WS19 Set Aerial Base

As readers will be aware, I am trying to pull together the various accessories and associated equipment for my WS19 set radio. There are a lot of items and I am sure it will take a few years to get it all together. Happily I have a good friend who is very knowledgeable about radios who is helping point me towards bits I need and today’s particular item has actually come all the way from Greece where it had clearly been used by their military in the immediate post war period.

The WS19 set can use a variety of aerials, including the F type aerials I already have for the WS38 set. What it does need, however, if it is using these sectional aerial sections is a base that they can be attached to and which in turn can be connected to the Wireless set. There are quite a few different versions to find, however this is the No 10 radio base and is one of the more common ones to find with the WS19 set. The radio aerial base is a domed metal base unit, painted green:

The weight of the metal base helps with stability, but holes are also drilled around the circumference so it can be screwed down or rivetted to a vehicle:

At the top of the base is a brass screw thread that allows the aerial to be fitted and tightened to hold it securely to the base:

Internally there is a wire, connected to the brass collar and in turn to the aerial, which takes the incoming radio waves through to the wireless receiver. A brass connector is fitted to the end which in turn can be attached to the wires going to the WS19 set:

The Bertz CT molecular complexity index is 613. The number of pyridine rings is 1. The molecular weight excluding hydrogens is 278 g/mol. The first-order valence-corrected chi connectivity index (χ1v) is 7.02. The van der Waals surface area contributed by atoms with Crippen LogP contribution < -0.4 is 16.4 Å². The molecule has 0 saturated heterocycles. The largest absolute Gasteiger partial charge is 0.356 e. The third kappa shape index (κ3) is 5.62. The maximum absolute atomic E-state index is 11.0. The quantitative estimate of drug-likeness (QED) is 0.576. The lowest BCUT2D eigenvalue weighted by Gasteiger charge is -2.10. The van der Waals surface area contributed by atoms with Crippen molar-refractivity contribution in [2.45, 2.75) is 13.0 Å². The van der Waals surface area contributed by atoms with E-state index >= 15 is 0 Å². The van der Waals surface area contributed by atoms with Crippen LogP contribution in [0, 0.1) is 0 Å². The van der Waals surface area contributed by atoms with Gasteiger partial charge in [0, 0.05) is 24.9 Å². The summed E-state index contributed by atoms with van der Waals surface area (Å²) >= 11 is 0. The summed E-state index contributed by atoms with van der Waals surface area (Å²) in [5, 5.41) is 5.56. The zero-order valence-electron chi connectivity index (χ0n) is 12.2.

The base, when attached to a vehicle, can manage 16 feet of aerial, although only 8 feet would be used on the move to prevent it getting damaged. As mentioned above, this is one of a number of different aerial bases out there, and it would be interesting to get the full range of designs, however for now it is nice just to be able to add another piece to my WS19 setup.

One comment

  1. Aerial Base No.10 Mk.II in fact. (It was redesigned slightly to improve the bonding of the rubber to the mounting flange, and also to allow a ‘top connection’ as an alternative to the internal ‘Pigtail No.1’ lead.)
    The No.10 base replaced the earlier No.8 which used a coiled spring to retain the aerial rod – this proved ineffective as flexing on the move caused metal fatigue and the spring eventually broke, allowing the rod to bounce out. Superseded in the 1950s by Aerial Bases No.31 (for HF) and No.28 (for VHF).

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